It’s Mother’s Day and I came home from a full day’s work. It’s 37 degrees Celsius (98.6F) in Dubai at 6 pm. Our house is a good 20 minutes walk from the nearest Metro station. I am drenched in sweat. Sunday is normal work day in the UAE (Middle East) so don’t be surprised why I am reporting for work on a Sunday – as do other holidays like Easter Sunday or Christmas…those are working days as well.
My preteen hands me out a birthday invitation from one of her classmates. It’s going to be in one of the popular facility with huge trampolines where you can jump all you can, with friends. She’s excited. I am certainly not.
I know I am guilty of being what’s called a semi (not full blown!) “helicopter parent”, especially when it’s about safety. I hover too much, especially when we are in the water, when they are young and incapable. I had been called overprotective and strict when I refused my 7 year old to go to the movies alone with her classmate.
I had to gather strength to politely say no to this particular birthday invitation and I see the disappointment in her eyes. I can’t blame her – if I was her age, I would sulk too and I did when I was younger. There had been countless times I was not permitted to go out with my friends because my parents foresee danger. I’ve never done sleepovers. EVER.
At this point I think I’m beginning to sound like my parents, specifically my father. We were watching a news program one night in the 80’s, I think I was about 12 or 13 and the news anchor talks about a group of teenager drowning in the river (or was it beach? I couldn’t remember) and here’s what my father said, “If those boys and girls stayed at home, they could have been alive now.”
Why did we say no to this invitation of a day of fun with giggling preteens jumping on trampolines?
Along with the invitation card, the venue of the party she will be attending included a waiver in which parents/guardians need to sign. It read:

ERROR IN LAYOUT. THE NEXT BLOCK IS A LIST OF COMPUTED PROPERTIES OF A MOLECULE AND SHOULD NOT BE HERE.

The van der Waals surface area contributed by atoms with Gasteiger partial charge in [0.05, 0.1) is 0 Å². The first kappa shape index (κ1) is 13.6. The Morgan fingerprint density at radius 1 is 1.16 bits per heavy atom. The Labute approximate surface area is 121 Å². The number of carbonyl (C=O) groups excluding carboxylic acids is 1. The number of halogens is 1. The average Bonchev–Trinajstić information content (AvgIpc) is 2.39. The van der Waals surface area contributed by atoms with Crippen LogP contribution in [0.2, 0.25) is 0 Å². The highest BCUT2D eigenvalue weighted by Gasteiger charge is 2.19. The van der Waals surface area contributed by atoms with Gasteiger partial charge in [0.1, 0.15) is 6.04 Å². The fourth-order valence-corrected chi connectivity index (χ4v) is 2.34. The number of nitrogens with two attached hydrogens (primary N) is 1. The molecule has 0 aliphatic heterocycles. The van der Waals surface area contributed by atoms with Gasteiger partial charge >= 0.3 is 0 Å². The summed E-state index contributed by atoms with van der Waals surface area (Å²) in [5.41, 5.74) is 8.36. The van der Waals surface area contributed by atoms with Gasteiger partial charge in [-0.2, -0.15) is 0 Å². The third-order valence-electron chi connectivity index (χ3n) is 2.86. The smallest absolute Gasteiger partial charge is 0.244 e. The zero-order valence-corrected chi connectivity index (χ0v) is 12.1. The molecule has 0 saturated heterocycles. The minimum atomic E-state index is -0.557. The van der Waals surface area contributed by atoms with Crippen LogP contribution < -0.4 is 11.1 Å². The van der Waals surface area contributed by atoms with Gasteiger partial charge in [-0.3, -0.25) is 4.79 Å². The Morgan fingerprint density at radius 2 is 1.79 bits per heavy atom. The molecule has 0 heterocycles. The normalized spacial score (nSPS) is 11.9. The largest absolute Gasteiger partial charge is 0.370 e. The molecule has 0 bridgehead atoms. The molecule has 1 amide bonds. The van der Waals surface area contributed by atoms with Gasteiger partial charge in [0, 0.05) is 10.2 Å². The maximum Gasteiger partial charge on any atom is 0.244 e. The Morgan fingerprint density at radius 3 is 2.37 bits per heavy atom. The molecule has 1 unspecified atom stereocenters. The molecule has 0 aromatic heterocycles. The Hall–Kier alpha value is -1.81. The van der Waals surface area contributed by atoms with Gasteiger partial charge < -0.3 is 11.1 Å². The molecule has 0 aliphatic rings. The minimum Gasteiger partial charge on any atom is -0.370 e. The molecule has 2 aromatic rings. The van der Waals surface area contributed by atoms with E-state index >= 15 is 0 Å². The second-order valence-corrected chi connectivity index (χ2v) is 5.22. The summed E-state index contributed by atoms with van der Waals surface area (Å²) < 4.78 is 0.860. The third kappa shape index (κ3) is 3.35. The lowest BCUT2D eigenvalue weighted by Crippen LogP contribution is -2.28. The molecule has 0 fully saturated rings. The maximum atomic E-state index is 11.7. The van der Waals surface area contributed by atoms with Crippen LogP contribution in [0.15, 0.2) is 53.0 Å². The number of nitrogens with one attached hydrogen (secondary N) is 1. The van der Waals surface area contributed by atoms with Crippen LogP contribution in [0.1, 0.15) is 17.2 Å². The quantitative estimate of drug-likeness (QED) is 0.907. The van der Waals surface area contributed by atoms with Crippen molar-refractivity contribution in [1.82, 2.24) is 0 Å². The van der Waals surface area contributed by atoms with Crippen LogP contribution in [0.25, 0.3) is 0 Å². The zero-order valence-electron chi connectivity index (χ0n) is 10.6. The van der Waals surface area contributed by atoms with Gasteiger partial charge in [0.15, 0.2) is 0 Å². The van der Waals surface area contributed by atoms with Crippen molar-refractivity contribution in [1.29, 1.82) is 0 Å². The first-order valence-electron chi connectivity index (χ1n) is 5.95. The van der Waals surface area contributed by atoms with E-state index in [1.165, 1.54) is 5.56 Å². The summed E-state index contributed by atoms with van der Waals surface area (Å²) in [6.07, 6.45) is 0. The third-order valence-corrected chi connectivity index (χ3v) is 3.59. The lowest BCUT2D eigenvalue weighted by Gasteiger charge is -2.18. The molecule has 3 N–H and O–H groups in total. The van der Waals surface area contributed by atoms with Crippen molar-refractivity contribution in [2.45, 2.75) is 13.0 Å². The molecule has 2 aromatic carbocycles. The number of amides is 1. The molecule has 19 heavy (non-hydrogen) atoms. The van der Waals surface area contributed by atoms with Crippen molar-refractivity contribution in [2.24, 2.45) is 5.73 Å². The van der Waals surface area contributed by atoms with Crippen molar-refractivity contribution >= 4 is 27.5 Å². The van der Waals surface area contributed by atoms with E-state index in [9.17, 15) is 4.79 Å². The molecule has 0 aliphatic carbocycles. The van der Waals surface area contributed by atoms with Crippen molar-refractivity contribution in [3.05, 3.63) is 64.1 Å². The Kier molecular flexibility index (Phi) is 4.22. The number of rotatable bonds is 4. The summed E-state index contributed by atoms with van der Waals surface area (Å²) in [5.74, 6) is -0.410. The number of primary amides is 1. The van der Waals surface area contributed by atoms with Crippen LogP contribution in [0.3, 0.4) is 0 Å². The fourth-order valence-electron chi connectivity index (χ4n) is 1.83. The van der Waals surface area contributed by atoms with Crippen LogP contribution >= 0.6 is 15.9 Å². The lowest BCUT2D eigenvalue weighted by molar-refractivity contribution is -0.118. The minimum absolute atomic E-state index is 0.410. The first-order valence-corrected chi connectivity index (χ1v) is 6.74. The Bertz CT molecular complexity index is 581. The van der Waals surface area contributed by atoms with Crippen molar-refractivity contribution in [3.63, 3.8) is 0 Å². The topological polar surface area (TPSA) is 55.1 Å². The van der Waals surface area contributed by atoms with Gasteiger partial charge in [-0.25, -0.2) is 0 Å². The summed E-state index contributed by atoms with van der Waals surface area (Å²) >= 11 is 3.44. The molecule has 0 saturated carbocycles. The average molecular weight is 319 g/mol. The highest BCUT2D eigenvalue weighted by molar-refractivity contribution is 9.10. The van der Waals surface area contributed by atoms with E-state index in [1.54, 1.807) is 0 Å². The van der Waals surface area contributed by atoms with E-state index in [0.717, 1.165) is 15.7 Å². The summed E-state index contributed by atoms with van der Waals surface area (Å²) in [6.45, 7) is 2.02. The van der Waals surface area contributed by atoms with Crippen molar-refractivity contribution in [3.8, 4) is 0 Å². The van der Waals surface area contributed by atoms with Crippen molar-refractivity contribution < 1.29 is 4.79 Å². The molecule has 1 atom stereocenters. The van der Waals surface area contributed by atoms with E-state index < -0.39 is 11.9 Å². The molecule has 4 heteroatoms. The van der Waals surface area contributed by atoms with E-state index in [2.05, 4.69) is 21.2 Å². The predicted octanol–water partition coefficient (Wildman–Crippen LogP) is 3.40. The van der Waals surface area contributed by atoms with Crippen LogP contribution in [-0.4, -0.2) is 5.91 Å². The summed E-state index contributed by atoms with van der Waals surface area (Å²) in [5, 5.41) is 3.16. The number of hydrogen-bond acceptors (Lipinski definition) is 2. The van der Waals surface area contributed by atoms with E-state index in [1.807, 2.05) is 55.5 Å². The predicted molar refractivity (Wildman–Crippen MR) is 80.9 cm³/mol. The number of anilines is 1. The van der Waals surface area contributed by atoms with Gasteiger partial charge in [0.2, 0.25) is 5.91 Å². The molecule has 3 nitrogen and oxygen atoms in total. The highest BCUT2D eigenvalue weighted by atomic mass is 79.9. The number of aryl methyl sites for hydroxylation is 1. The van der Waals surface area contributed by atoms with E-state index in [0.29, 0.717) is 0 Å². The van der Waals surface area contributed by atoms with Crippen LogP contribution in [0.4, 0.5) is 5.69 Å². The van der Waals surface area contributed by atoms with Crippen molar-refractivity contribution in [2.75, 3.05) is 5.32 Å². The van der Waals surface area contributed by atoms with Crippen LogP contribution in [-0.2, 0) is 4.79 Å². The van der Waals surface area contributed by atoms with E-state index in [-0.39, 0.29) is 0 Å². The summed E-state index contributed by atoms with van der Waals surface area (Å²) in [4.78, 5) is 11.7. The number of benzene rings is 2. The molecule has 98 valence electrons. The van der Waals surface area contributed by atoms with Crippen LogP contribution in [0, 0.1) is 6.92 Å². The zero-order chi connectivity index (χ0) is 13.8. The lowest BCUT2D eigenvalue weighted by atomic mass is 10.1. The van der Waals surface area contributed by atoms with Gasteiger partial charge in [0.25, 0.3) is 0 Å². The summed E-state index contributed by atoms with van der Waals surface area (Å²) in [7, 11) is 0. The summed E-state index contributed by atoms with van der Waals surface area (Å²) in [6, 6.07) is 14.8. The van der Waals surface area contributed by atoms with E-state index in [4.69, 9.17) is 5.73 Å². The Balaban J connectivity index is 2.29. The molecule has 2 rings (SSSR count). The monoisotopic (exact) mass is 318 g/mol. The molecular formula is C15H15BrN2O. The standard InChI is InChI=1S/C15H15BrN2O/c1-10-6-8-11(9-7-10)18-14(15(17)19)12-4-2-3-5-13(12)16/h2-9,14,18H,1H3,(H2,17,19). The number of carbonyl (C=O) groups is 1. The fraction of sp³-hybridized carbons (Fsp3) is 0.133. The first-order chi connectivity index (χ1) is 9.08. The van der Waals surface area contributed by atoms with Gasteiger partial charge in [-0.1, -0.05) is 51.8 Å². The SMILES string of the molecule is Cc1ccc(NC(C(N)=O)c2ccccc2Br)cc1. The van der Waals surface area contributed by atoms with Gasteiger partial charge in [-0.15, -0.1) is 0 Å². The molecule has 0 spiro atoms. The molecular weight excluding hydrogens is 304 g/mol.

“You acknowledge that the activity is potentially dangerous and that by participating in the activity the child will be exposed to the possibility of personal injury.”
“You acknowledge that the recreational activities can be dangerous with many inherent risks and hazards. As a consequence personal injury, and sometimes fatality, can occur. You voluntarily assume and accept all such risks and waive the right to sue the facility for any personal injury or fatality by signing the facility’s waiver form.”
…basically, they could not be held liable for whatever happens with the child within their facility.
I won’t judge parents who readily sign those kind of waiver forms in the name of FUN. But I simply cannot sign it and hand over my child there. My child could hate me…I am sure she already does as I write this post. I am on the fence to be soft to let her understand that I am not that entity that robs her of all the fun, that I am mainly concerned of safety because I wish for us to be together longer. And that she can still have fun with minimal risk, without that scary waiver hovering over her parents head and driving them crazy until the party is over.
We could argue all day long that ALL activities pose some kind of danger. Your call. But mine too. Your child, my child.
As real and raw as this sounds, trying to strike a balance between honoring our kids, pushing them to fly, and protecting them is a challenge. I can already imagine it being more difficult from now on. Tonight, someone in my house thinks I am a bad person, the taker of joy. She doesn’t say anything but I can read her mind and it’s all in her eyes.
Our daughter is 11. We don’t have any issues with birthday parties held at home/restaurants, etc or pool parties with adult supervision but we abhor signing waivers from facilities that wash hands from any liabilities that could arise.